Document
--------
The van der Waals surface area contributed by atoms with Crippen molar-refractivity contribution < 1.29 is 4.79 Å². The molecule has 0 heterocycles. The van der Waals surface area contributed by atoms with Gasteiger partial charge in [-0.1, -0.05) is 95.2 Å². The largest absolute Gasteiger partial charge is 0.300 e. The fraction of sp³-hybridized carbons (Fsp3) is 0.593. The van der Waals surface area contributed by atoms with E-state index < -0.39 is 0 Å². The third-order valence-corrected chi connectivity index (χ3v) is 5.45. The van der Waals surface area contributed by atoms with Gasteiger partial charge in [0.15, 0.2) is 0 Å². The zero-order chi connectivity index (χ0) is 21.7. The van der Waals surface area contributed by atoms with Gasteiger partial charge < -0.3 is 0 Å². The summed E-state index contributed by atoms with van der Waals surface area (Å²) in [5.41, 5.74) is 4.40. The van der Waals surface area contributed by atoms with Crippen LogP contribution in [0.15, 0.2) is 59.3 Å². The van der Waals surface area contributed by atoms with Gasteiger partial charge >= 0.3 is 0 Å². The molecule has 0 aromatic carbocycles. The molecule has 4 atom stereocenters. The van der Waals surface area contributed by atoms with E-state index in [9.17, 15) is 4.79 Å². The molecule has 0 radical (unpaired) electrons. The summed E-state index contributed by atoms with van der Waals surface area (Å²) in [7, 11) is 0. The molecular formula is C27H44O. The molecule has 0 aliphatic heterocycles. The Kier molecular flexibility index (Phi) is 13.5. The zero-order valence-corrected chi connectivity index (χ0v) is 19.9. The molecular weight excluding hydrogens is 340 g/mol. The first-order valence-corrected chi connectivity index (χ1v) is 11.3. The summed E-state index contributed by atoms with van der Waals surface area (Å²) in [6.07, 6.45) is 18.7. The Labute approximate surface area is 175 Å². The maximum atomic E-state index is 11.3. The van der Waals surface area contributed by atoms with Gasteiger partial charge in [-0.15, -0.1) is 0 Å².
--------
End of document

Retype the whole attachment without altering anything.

The van der Waals surface area contributed by atoms with Crippen molar-refractivity contribution < 1.29 is 4.79 Å². The molecule has 0 heterocycles. The van der Waals surface area contributed by atoms with Gasteiger partial charge in [-0.1, -0.05) is 95.2 Å². The largest absolute Gasteiger partial charge is 0.300 e. The fraction of sp³-hybridized carbons (Fsp3) is 0.593. The van der Waals surface area contributed by atoms with E-state index < -0.39 is 0 Å². The third-order valence-corrected chi connectivity index (χ3v) is 5.45. The van der Waals surface area contributed by atoms with Gasteiger partial charge in [0.15, 0.2) is 0 Å². The zero-order chi connectivity index (χ0) is 21.7. The van der Waals surface area contributed by atoms with Gasteiger partial charge < -0.3 is 0 Å². The summed E-state index contributed by atoms with van der Waals surface area (Å²) in [5.41, 5.74) is 4.40. The van der Waals surface area contributed by atoms with Crippen LogP contribution in [0.15, 0.2) is 59.3 Å². The van der Waals surface area contributed by atoms with Gasteiger partial charge >= 0.3 is 0 Å². The molecule has 0 aromatic carbocycles. The molecule has 4 atom stereocenters. The van der Waals surface area contributed by atoms with E-state index in [9.17, 15) is 4.79 Å². The molecule has 0 radical (unpaired) electrons. The summed E-state index contributed by atoms with van der Waals surface area (Å²) in [7, 11) is 0. The molecular formula is C27H44O. The molecule has 0 aliphatic heterocycles. The Kier molecular flexibility index (Phi) is 13.5. The zero-order valence-corrected chi connectivity index (χ0v) is 19.9. The molecular weight excluding hydrogens is 340 g/mol. The first-order valence-corrected chi connectivity index (χ1v) is 11.3. The summed E-state index contributed by atoms with van der Waals surface area (Å²) in [6.07, 6.45) is 18.7. The Labute approximate surface area is 175 Å². The maximum atomic E-state index is 11.3. The van der Waals surface area contributed by atoms with Gasteiger partial charge in [-0.15, -0.1) is 0 Å².